Often associated with violence and cultural degradation, researchers at University of Wisconsin-Madison’s Game+Learning+Society think video games deserve a better reputation as teaching tools in classrooms and workplaces.
The group is currently designing video games that create engaging ways of learning about biological systems, civic activism, pro-social behavior and many other STEM topics. Perhaps more importantly, they’re building games that people actually want to play.
Forget "Oregon Trail" and "Number Munchers." The new generation of educational video games aims to immerse players in situations that can evaluate their learning in real time and rewire their brains. Using innovative game mechanics, data analysis and assessment methods, the goal is to seamlessly teach players without them realizing there’s a lesson involved.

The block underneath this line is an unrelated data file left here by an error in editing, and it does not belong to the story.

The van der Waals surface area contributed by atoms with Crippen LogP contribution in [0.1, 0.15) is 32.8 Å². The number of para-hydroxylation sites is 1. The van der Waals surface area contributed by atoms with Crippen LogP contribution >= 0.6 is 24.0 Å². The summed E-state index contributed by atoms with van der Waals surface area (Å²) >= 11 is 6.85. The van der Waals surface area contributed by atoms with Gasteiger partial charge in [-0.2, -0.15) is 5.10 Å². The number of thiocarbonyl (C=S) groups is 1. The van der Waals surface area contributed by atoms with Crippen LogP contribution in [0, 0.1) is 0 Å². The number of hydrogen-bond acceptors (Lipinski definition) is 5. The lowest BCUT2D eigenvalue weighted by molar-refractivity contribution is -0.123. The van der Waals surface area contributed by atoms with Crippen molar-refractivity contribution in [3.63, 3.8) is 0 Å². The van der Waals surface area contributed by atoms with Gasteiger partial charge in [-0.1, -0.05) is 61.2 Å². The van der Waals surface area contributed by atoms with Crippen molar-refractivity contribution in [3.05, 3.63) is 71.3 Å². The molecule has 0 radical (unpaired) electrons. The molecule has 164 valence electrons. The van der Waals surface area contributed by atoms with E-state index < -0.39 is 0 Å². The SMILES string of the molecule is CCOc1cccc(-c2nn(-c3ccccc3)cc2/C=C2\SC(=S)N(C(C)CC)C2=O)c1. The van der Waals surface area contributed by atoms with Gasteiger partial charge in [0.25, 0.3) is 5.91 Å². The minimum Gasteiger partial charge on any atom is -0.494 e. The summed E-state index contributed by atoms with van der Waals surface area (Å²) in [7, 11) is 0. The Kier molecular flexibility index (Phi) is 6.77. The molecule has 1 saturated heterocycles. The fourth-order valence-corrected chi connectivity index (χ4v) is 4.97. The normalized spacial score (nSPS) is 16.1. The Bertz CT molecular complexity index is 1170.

Extensive back-end analytics allow researchers at GLS to mine patterns of play and tie them to specific learning outcomes. Could these games replace the need for after-the-fact assessments?
U.S. Secretary of Education Arne Duncan hopes so. "I would love to see...more reliable, meaningful, and easy-to-administer assessments that help us understand whether we are teaching the noncognitive skills that predict students’ success in college, careers, and life," he said at the American Educational Research Association Conference in May. "This is the next frontier in assessment."
What are the workplace applications for video game-based learning?